Through the Woods by Emily Carroll
This graphic novel is haunted by authors like Neil Gaiman and the Brother Grimm. The tales here are gruesome in the best possible way, frightening and oozy and delightful. Our Neighbor’s House is a strange tale of a family that disappears one by one into the frigid snow following a man in a wide-brimmed hat until there is only one girl left. A Lady’s Hands Are Cold tells of a women married into a loveless marriage who begins to hear voices calling from the walls and floors of the house. His Face All Red is a story of murder and the undead. My Friend Janna tells of what happens when fakery of the occult becomes real and dangerous. The Nesting Place will have your skin crawling, or perhaps it’s what lurks behind your skin. Each story is a gem, strange and beautiful and entirely horrific.
Carroll does both the stories and the art here and they are married together so closely that they could not be extricated. Though they are all clearly done by one person, the art changes from one to the next, definitively showing that you are entering a different place with different people. There are old stories with coaches, horses and corsets as well as more modern tales too.
Yet though they are clearly different, you start each one with that unease in your stomach that Carroll seems to be able to generate through her use of colors and the way that her characters gaze from the page. Something is wrong in each of the stories and you can’t finish until you figure out exactly what it is. The effect is haunting, haunted and wildly exhilarating.
A true delight of a read, this graphic novel for teens is completely disturbing and filled with horror. In other words, it’s perfection for horror fans. Appropriate for ages 12-14.
Reviewed from copy received from McElderry Books.
Comics Squad: Recess!
Released July 8, 2014.
Join your favorite children’s graphic novel authors as they romp together in a celebration of recess! This graphic novel has been contributed to by authors like Jennifer and Matthew Holm, Jarrett Krosoczka, Dan Santat, Gene Luen Yang, and Raina Telgemeier. Favorite characters like Lunch Lady and Babymouse make an appearance in their own stories as well as appearing throughout the book with a little commentary. In other stories, new characters make their first appearance which will delight young fans.
It’s hard to be too enthusiastic about this title, since young readers are sure to adore it. The release in mid-summer is ideal since this will make great summer reading, though it will also be a great addition to any school library or classroom. Put together cleverly, the book has a nice flow to it and a brisk pace that will have even reluctant readers eagerly turning the pages.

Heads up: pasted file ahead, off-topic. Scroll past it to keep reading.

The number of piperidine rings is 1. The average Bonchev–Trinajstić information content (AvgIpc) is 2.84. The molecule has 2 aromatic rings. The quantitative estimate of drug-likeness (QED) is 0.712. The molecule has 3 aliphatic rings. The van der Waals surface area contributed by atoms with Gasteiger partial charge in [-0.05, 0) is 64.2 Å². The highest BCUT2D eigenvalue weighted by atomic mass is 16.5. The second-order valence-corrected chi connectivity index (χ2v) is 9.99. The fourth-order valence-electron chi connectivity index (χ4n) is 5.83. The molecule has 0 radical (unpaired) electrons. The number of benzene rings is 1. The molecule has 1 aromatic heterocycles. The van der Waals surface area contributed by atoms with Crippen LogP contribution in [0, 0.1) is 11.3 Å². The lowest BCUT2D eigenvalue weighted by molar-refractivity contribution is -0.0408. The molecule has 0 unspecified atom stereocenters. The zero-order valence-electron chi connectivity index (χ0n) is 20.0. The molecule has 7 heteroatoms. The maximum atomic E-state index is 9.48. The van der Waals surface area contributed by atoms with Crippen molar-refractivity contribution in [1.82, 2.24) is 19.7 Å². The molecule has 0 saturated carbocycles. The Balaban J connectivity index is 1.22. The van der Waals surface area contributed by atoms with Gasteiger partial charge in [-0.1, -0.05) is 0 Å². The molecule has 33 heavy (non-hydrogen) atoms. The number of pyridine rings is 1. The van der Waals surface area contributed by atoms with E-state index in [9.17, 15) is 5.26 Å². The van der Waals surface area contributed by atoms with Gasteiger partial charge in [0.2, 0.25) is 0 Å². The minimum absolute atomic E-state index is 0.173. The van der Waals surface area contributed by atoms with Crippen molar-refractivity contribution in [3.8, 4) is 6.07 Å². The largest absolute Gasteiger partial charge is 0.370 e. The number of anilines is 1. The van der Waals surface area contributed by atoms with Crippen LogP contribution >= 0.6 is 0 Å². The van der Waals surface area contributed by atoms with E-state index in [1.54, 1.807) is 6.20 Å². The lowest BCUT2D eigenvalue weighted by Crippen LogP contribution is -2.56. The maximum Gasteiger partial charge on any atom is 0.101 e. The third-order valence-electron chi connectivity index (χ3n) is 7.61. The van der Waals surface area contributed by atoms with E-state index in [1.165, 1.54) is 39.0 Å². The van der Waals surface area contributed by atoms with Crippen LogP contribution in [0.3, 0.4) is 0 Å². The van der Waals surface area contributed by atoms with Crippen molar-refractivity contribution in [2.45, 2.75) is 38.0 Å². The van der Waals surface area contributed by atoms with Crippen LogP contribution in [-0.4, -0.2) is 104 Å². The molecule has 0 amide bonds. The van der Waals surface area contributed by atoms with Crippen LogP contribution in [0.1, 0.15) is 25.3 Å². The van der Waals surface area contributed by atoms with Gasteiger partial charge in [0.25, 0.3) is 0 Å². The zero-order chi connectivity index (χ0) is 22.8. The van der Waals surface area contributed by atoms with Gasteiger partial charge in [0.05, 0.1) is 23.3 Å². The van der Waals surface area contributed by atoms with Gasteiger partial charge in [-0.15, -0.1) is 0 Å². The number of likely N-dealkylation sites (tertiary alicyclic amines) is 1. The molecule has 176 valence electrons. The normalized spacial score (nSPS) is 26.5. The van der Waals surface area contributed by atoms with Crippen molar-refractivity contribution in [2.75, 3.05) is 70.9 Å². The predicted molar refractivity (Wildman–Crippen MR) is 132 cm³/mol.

Get multiple copies of this one, since it’s sure to be a hit! Appropriate for ages 7-10.
Reviewed from digital galley received from Random House and Edelweiss.
The Shadow Hero by Gene Luen Yang, art by Sonny Liew
Released July 15, 2014.
The Green Turtle first appeared in comics in the 1940s, the Golden Age of Comics, for a short run. He was the first Asian-American super hero. Now he has been given a back story by acclaimed graphic novelist, Gene Luen Yang. Hank was the son of a Chinese immigrants. His father was a grocer, who also carried within him a turtle spirit unbeknownst to his wife and son. His mother was a cleaner of rich people’s homes. Hank was a normal kid who grew into a normal young adult, until his mother though being a super hero would be the best career path for Hank. She sewed him a costume, tried to get him special powers through a variety of techniques, and then had him train in fighting with someone. But it took Hank awhile to find his super hero mojo, perhaps it was finding a man who rules China Town with an iron and greedy fist or perhaps it was vengeance. Whichever it was, Hank grew to become the Green Turtle.
This is one graphic novel that does not take itself too seriously, making for great reading. Fans of comic books will love the irreverent humor here that plays up the stereotypical origin stories of most super heroes. That is matched with a clear respect for immigrants, the difficult choices they have to make, and the desperate need at times for a hero to save them. It makes for a book that dances the line between drama and humor skillfully and to great effect.
Liew’s art has a freshness that both hearkens back to old comics but also forges ahead with a modern vibe. The colors are used carefully, often more muted and subtle and then popping into bright colors when important events happen. It’s very cleverly done.
An amazing and complex superhero arrives in this graphic novel that both pays homage and reinvents the first Asian-American super hero. Appropriate for ages 9-12.
Reviewed from digital copy received from NetGalley and First Second.
This One Summer by Jillian Tamaki and Mariko Tamaki
Rose goes to Awago Beach every summer with her parents, but this summer things don’t feel quite the same. Rose’s friend Windy is also there and the two of them hang out together just like every other summer. But Rose’s parents are always arguing and her mother won’t go swimming with them at all. Rose and Windy find their own way to escape the fighting, they rent horror movies from the local shop. While they are there picking out and returning their movies, they watch a summer of teenage drama unfold in front of them. This is a summer unlike any others, one where secrets are hidden and revealed and where sorrow mixes with the summer sun.